Above: The Fernilee Gunpowder Mill band pictured in the early 1900s.
There’s a photo on my contact page showing the Chilworth Gunpowder Works Band from Fernilee with blackened faces – like the Black and White Minstrel Show I remember on TV back in the ’60s and ’70s. I asked whether anyone had any ideas what the event could have been, and what it could have meant. Peter Brighouse has just sent this message:
The Chilworth band would use charcoal in their work, making if easy for them to black-up. Perhaps they were nodding in the direction of the Lancastrian clog dancers of Bacup. See this info on Wikepedia. (Really like your site. It zooms to the top of my list of walks and views around this part of Derbyshire.)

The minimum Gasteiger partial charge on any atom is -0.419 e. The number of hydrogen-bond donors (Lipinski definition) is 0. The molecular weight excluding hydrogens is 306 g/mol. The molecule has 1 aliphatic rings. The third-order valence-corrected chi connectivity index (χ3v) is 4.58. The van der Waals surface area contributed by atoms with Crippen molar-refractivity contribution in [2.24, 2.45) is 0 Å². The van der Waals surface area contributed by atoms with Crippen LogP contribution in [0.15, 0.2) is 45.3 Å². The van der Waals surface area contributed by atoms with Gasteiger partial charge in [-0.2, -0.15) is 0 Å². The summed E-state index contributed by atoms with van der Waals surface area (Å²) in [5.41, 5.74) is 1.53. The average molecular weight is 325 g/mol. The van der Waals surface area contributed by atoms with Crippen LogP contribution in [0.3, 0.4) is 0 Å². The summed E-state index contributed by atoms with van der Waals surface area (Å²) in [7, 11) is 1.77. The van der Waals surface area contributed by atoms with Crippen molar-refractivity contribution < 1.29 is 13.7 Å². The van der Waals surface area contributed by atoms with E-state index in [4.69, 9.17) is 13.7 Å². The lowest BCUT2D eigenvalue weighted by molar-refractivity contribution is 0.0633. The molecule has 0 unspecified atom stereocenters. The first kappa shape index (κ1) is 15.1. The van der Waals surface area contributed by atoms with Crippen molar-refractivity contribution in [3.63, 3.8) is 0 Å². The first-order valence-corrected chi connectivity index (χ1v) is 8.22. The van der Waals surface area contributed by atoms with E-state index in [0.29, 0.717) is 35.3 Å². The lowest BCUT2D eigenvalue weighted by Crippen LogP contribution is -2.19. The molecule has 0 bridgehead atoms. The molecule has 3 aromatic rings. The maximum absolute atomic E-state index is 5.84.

Thanks Peter. I was interested to read on Wikipedia about the link between minstrel shows and mining communities. Like you say, the Chilworth workers would have used charcoal in the manufacture of gunpowder. And it must have been as dirty and dangerous a job as coal-mining. (Click here for info on the gunpowder works.)
It was also interesting to read that Bacup’s local MP, Jack Straw, caused controversy when he was photographed with the coconut dancers in 2014. He bravely defended the custom; “It’s traditions from the past which give communities a sense of common identity for the present and the future. May the Coconutters continue for many years to come.”
The Chilworth Gunpowder Mill closed down in 1920 and now lies deep beneath the waters of Fernilee Reservoir. This is one community which is now lost forever, along with their unique customs and way of life. Time moves on…